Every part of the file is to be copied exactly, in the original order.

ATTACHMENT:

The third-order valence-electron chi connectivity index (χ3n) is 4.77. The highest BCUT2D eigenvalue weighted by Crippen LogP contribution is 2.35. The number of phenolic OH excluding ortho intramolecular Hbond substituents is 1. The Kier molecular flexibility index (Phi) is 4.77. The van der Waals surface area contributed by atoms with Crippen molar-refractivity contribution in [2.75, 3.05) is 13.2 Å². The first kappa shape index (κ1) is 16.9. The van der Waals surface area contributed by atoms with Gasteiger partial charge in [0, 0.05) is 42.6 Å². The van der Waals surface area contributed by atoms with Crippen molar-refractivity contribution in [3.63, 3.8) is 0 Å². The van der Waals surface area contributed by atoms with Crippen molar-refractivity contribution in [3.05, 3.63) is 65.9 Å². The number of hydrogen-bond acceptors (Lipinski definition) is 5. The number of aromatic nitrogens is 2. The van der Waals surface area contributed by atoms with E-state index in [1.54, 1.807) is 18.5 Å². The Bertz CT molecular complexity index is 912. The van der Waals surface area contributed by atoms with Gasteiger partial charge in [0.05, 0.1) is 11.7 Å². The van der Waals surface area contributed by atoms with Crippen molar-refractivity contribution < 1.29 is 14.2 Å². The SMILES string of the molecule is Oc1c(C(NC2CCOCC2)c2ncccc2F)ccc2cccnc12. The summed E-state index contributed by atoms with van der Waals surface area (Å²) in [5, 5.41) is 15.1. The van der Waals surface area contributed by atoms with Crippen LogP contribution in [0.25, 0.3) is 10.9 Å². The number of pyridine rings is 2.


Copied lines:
The third-order valence-electron chi connectivity index (χ3n) is 4.77. The highest BCUT2D eigenvalue weighted by Crippen LogP contribution is 2.35. The number of phenolic OH excluding ortho intramolecular Hbond substituents is 1. The Kier molecular flexibility index (Phi) is 4.77. The van der Waals surface area contributed by atoms with Crippen molar-refractivity contribution in [2.75, 3.05) is 13.2 Å². The first kappa shape index (κ1) is 16.9. The van der Waals surface area contributed by atoms with Gasteiger partial charge in [0, 0.05) is 42.6 Å². The van der Waals surface area contributed by atoms with Crippen molar-refractivity contribution in [3.63, 3.8) is 0 Å². The van der Waals surface area contributed by atoms with Crippen molar-refractivity contribution in [3.05, 3.63) is 65.9 Å². The number of hydrogen-bond acceptors (Lipinski definition) is 5. The number of aromatic nitrogens is 2. The van der Waals surface area contributed by atoms with E-state index in [1.54, 1.807) is 18.5 Å². The Bertz CT molecular complexity index is 912. The van der Waals surface area contributed by atoms with Gasteiger partial charge in [0.05, 0.1) is 11.7 Å². The van der Waals surface area contributed by atoms with Crippen molar-refractivity contribution < 1.29 is 14.2 Å². The SMILES string of the molecule is Oc1c(C(NC2CCOCC2)c2ncccc2F)ccc2cccnc12. The summed E-state index contributed by atoms with van der Waals surface area (Å²) in [5, 5.41) is 15.1. The van der Waals surface area contributed by atoms with Crippen LogP contribution in [0.25, 0.3) is 10.9 Å². The number of pyridine rings is 2.